On 05 September 2018, the UN Commission of Inquiry on Burundi released a report that stated “more crimes against humanity were committed in Burundi in 2017 and 2018, whipped up by rhetoric from top officials including President Pierre Nkurunziza.” As reported in a recent Reuters article, Burundian authorities have treated the Commission’s report as “lies”. It was a typically tone deaf response in today’s Burundi.
The regime of Pierre Nkurunziza in Burundi’s capital, Bujumbura, predictably adopted this attitude towards the Commission’s findings and has refused to collaborate with investigators, even undertaking in a failed bid to stop its creation by the UN Human Rights Council back in 2015. So what is behind Bujumbura’s refusal to collaborate with the Commission?
The reason for this uncooperative behavior is because the mandate of the Commission and subsequently its findings and implications directly affect members of the Nkurunziza regime and the incumbent’s supporters. It is threatening not only the regime image but notably its survival. In a bid to ascertain this argument, this article will:
- look at the mandate of The Commission;
- find out the type and nature of the crimes committed;
- determine who the alleged perpetrators of the crimes reported by The Commission are;
- profile the victims (political and/or ethnic backgrounds);
- determine why these crimes are being committed.
The article uses desktop research for its findings. In its conclusion, it looks at possible sanctions on perpetrators, whoever they are and whatever their political affiliations, and establishes why the Nkurunziza regime would still be in place if its members, notably Nkurunziza himself, and supporters were involved in any crimes against humanity.
The mandate of The Commission
The Terms of Reference of The Commission show that it was created to investigate human rights violations committed in Burundi since the outbreak of the conflict in April 2015 that was triggered by Pierre Nkurunziza’s drive to change the rules barring a third term. The stated goals of The Commission are to fight impunity as well as identify alleged perpetrators of corruption in a bid to foster accountability.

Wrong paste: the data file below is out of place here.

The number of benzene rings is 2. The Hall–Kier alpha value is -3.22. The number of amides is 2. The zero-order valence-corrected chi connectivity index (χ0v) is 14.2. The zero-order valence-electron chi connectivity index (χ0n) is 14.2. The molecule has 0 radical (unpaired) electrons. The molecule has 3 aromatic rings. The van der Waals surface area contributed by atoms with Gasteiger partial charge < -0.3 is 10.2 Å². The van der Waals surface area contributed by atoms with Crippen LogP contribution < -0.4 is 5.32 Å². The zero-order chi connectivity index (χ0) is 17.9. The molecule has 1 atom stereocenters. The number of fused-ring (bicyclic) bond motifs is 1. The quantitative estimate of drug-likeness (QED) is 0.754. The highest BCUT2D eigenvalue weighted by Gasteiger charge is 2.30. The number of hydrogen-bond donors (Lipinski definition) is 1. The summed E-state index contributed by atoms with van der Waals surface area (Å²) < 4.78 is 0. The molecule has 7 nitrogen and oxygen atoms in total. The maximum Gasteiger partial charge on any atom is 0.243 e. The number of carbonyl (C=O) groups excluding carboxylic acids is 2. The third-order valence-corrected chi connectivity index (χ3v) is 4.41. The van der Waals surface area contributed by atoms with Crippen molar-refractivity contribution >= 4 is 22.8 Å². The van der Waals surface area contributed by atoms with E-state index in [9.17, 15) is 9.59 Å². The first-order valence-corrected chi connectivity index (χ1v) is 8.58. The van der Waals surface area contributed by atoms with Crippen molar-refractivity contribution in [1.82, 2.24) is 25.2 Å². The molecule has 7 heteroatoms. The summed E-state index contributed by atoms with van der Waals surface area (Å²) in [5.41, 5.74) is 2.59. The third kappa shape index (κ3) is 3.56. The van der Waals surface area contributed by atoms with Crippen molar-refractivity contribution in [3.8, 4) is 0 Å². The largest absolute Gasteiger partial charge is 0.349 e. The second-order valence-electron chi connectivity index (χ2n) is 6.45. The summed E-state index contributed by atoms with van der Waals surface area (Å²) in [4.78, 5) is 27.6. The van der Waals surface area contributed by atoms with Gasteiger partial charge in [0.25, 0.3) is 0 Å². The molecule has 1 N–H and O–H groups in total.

The commission, furthermore, is required to “to formulate recommendations on steps to be taken with a view to guaranteeing that the authors of these violations and abuses, regardless of their affiliation, are held accountable for their acts.”
The Call for Submission, as found on the webpage of the UN Human Rights Commission dedicated to the Commision’s mandate, shows that to obtain information, “the Commission [invited] interested individuals, groups and organisations to submit information and/or documentation on human rights violations and abuses committed in Burundi since April 2015.”
Type and nature of crimes and perpetrators
The Report of the Commission (A/HRC/36/54) and (A/HRC/36/54/Corr.1), presented in Item 4, details various human rights accusations that require the attention of the thirty-sixth session of the Human Rights Council, 11-29 September 2017.
The summary of the report found on reliefweb stated that:
“The Commission can confirm the persistence of extrajudicial executions, arbitrary arrests and detentions, enforced disappearances, torture and cruel, inhuman or degrading treatment and sexual violence in Burundi since April 2015. Most of these violations were committed by members of the National Intelligence Service, the police, the army and the youth league of the ruling party, commonly known as the Imbonerakure. The Commission emphasizes the scope and the gravity of the documented violations, which, in some instances, entailed serious physical and psychological trauma for the victims. Human rights abuses were also committed by armed opposition groups, but these proved difficult to document.”